Wednesday, June 30, 2010

PTWSW #54: The 1957 Milwaukee Braves

Manager: Fred Haney
Record: 95-59
Ballpark: Milwaukee County Stadium
Owner: Lou Perini
GM: John Quinn
Coaches: Bob Keely, Johnny Riddle, Charlie Root, Connie Ryan

Future Hall of Famers: Hank Aaron, Eddie Mathews, Red Schoendienst, Warren Spahn

All-Stars: Hank Aaron, Lew Burdette, Johnny Logan, Eddie Mathews, Red Schoendienst, Warren Spahn

Team Leaders, Batting

BA:
Hank Aaron, .322
OBP: Eddie Mathews, .387
SLG: Hank Aaron, .600
OPS: Hank Aaron, .978
2B: Eddie Mathews, 28
3B: Bill Bruton, Eddie Mathews, 9
HR: Hank Aaron, 44 (NL leader)
RBI: Hank Aaron, 132 (NL leader)
BB: Eddie Mathews, 90
SB: Bill Bruton, 11

Team Leaders, Pitching

W:
Warren Spahn, 21 (NL leader)
SO: Bob Buhl, 117
ERA: Warren Spahn, 2.69
IP: Warren Spahn, 271
CG: Warren Spahn, 18 (NL leader)
SHO: Warren Spahn, 4
K/BB: Warren Spahn, 1.42
SV: Don McMahon, 9

Tidbits

Oldest Player:
Andy Pafko (b. February 25, 1921)

Youngest Player: Hawk Taylor (b. April 3, 1939)

First to Leave Us: Dave Jolly (d. May 27, 1963). Less than two years after playing his last professional ballgame (for the minor league Mobile Bears), a brain tumor claimed Jolly's life.

Last Survivor: Thirteen are still living as of September 13, 2014.

First in Majors: Warren Spahn (debut April 19, 1942)

Last in Majors: Hank Aaron (final game October 3, 1976)

First to Play For the Franchise: Warren Spahn (April 19, 1942)

Last to Play For the Franchise: Hank Aaron (October 2, 1974)

Pre-union Team: The 1951 Cardinals had four: Dick Cole, Nippy Jones, Del Rice and Red Schoendienst.

Reunion Team: The 1959 Phillies (Gene Conley, Harry Hanebrink, Taylor Phillips, Carl Sawatski) and 1962 Phillies (Wes Covington, Bobby Malkmus, Mel Roach, Frank Torre) each had four. Braves GM John Quinn joined the Phils in 1959, and evidently he had a soft spot for his old organization's spare parts.

Accomplishments

Hank Aaron, NL MVP
Warren Spahn, Cy Young Award

Season Summary

If one phrase summed up the Braves' team philosophy it was "power hitting." Milwaukee led the league in OPS+, home runs and slugging while attempting the fewest stolen bases and drawing relatively few walks. They were second in team batting average and third in OBP. Their pitching staff was led by three workhorse starters in Warren Spahn, Bob Buhl and Lew Burdette, but overall they prevented most of their runs because of strong defense and a pitcher-friendly ballpark; their team strikeout and walk rates were both second-worst in the league.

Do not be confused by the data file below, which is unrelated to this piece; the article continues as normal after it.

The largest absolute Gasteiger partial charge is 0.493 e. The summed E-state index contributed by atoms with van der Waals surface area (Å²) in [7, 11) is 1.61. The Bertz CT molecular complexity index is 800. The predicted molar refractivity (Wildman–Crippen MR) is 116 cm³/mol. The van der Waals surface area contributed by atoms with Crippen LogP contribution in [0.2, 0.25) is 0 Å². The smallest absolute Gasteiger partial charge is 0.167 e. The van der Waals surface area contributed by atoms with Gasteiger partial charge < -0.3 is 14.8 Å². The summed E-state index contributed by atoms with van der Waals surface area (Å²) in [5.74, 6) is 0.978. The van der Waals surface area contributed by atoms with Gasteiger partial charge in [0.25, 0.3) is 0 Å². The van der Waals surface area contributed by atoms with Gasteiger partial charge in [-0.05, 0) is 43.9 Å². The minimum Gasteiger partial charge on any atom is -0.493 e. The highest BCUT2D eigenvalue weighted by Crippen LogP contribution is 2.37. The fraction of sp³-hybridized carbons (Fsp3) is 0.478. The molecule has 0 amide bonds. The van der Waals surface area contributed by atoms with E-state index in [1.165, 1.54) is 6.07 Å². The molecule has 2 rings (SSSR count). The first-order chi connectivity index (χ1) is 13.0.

The non-waiver trade deadline back then was June 15, and the Braves made a last-minute deal that day to bolster their lineup: they acquired veteran second baseman Red Schoendienst from the Giants for weak-hitting incumbent Danny O'Connell, aging left fielder Bobby Thomson and pitcher Ray Crone. Schoendienst proved his worth by putting up a 116 OPS+ while playing strong defense for Milwaukee. Young Wes Covington took over for Thomson in left field and flourished there, finishing third on the team with 21 homers. When torn ligaments sidelined center fielder Bill Bruton for the season in July the Braves moved Hank Aaron over to his spot and platooned Andy Pafko and Bob "Hurricane" Hazle in right. Hazle's batting line of .403/.477/.649 down the stretch was a valuable surprise. Their weak bullpen also got a big boost with the arrival of 27-year-old rookie Don McMahon at the end of June. McMahon saved nine games and posted a 1.54 ERA while leading the team in relief appearances.

The first half of the season was a close race between five teams: the Braves, Cardinals, Redlegs, Dodgers and Phillies. A hot streak that began in late July allowed the Braves to leave the competition in their dust. They were never out of first after August 6, and they won the pennant by an eight-game margin. Their World Series opponent? The New York Yankees, champions of 1956.

Game 1 was a matchup between Spahn and Yankee ace Whitey Ford in New York, and the home team walked away with a 3-1 win. Milwaukee would get their revenge behind Lew Burdette in Game 2, who went the full nine innings for a 4-2 victory. After winning Game 3 in a blowout, the Bronx Bombers were on the verge of taking a 3-1 Series lead in Game 4. Elston Howard had hit a dramatic three-run homer to tie it with two outs in the ninth, and they followed by taking a one-run lead in the top of the tenth. The Braves got a game-tying double from Johnny Logan to keep their hopes alive in the bottom of the inning, which Eddie Mathews then followed with a walkoff two-run shot that knotted up the Series. Burdette worked his magic again in Game 5, pitching a complete game shutout. The Yanks won Game 6 back at home, but Burdette, on only two days' rest, thwarted the Yankee lineup once more in Game 7. The West Virginian pitched his second shutout of the Series to seal the title for Milwaukee and win the World Series MVP.

Acknowledgements:

Baseball Reference
Baseball Almanac
Google News Archives

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